No entitlement to Minimum Wage for ‘on call’ carers
London employment law solicitors were reminded again last week just how complex the UK’s minimum wage provisions are. In a decision that care provider organisations have welcomed, the Court of Appeal has held that carers who are on call overnight, but who are allowed to sleep during those times when they do not have to work, are not entitled to the minimum wage. UK employment lawyers will be interested in the decision in Mencap v Tomlinson Blake looking at the complex National Minimum Wage Act 1998 and the National Minimum Wage Regulations 2015, while care providers and care workers will be considering the wider impact of the decision. The cases turned on the application of the definition of ‘time work’ – and in particular whether on call carers sleeping in at a client’s home or in a nursing home, fall within the provision relating to availability for work.
On call carers – what’s the position?
Top employment solicitors have long recognised that there are very many work patterns – shift work, rotas and ‘on call’ requirements – that can make calculations for the purposes of the minimum wage legislation complicated. Many assignments in the care industry require on call carers to be available overnight in case the client needs assistance. For many care workers, this means sleeping at the client’s home address in order to be available should the need arise. Historically, care providers have paid on call carers who ‘sleep in’ in this way, a nominal amount – it is reported that Mencap, the Appellant in this particular case, paid a flat rate of £25.00 per night for on call carers – approximately £2.80 per hour. Employment claim solicitors will recognise that this is a figure well below the minimum wage.
Analysing the minimum wage legislation
The Mencap case in fact involved two different care providers and on call carers. The cases concerned on call carers who are required to sleep in at their client’s home but have no other duties overnight unless their client needs assistance. The Court of Appeal has distinguished these cases from those where workers are on call and ‘available for work’.
As Employment claim solicitors would expect, the Court of Appeal has analysed the minimum wage legislation in some detail before reaching its conclusions in the case. It recognised the significantly different structure adopted in the National Minimum Wage Regulations 2015 as compared to previous versions of these important regulations, although the 2015 iteration is intended as consolidating legislation rather than as changing the effect of the Regulations as they previously stood.
The Court of Appeal recognises 2 different types of ‘time work’ (as opposed to salaried hours work) arising from the legislation. Time work is work referenced to the time worked or a measure of output per hour – not only can it be ‘actual work’ but time work can include “…time when a worker is available at or near a place of work, other than his home.”. This is referred to as ‘availability for work’. Time work should be included in the pay reference period for determining whether the national minimum wage has been paid.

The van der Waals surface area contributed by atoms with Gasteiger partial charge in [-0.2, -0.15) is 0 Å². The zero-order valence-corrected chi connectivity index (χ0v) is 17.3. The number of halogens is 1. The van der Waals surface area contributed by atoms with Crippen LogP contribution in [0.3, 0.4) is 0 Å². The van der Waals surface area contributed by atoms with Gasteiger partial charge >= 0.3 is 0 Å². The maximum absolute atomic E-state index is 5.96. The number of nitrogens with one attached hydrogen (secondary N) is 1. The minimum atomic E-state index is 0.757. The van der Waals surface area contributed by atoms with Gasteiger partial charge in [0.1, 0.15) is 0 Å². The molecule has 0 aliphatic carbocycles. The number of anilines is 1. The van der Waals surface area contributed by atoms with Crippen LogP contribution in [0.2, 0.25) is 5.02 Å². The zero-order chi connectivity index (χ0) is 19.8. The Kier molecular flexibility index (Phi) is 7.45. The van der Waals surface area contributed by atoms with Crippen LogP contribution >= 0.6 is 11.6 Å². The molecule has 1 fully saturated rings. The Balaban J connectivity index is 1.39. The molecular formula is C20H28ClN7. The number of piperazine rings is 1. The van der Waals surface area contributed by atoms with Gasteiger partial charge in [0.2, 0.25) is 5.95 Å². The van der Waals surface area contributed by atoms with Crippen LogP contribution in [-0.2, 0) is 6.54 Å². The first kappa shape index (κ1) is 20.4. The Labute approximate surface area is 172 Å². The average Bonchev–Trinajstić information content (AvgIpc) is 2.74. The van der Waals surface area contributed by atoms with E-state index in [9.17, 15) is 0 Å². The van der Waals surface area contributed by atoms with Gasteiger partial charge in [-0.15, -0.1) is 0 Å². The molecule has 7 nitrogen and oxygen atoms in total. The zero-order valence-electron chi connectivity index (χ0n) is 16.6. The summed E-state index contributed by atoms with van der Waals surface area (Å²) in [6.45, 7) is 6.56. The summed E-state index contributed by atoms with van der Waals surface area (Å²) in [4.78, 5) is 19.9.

The Court of Appeal’s conclusions on availability for work
Having considered the legislation, and in particular the relevance of the reports and recommendations of the Low Pay Commission (which the Secretary of State is required to follow or explain to Parliament why not), the Court of Appeal found that to be ‘available for work’, a worker must be
- At or near a place of work – but NOT ‘at home’ (the Court of Appeal called this the ‘At Home Exception’); and
- And must be required to be – available for the purpose of working – but only hours when the worker is ‘awake for the purpose of working’ count for National Minimum Wage purposes.
When a worker is positively expected to sleep (the ‘sleep-in exception’)– as in the case of the ‘sleep ins’ in the factual scenarios before the Court of Appeal, and where facilities to sleep are provided, this time does not count for the purposes of the minimum wage legislation.
It reached this conclusion after an in depth analysis not only of the legislation, but also the relevant case law, going into some depth. In particular, the Court of Appeal considered the ‘multifactorial’ approach of the Employment Appeal Tribunal, from which the appeal had come in the Mencap case, was wrong. What the Court of Appeal does make clear is that the at home exception and the sleep in exception – which caught the on call carer in the Mencap case – only apply in the ‘available for work’ scenario and not the actual work scenario. The Court of Appeal also ventured that the at home and sleep in exceptions would be mutually exclusive; and that there would be no risk of employers exploiting the ‘at home’ exception in light of changed working practices which makes it more common for workers to work from home.
The real impact of the case
It’s important to note that back in 2017, Mencap agreed to pay on call carers the minimum wage for sleep-ins, following negotiations with UNISON. This case in the Court of Appeal ultimately concerned whether Mencap should also pay back pay to its on call carers who slept in in this way. Mencap argued strongly that this would bankrupt many smaller care providers.
More generally across the care industry, the case means that care providers can continue to pay an allowance for periods when a worker is expected to sleep while ‘on call’ – only being required to work if the situation requires it. When the worker does have to work, those hours should count for the purposes of the National Minimum Wage calculations.
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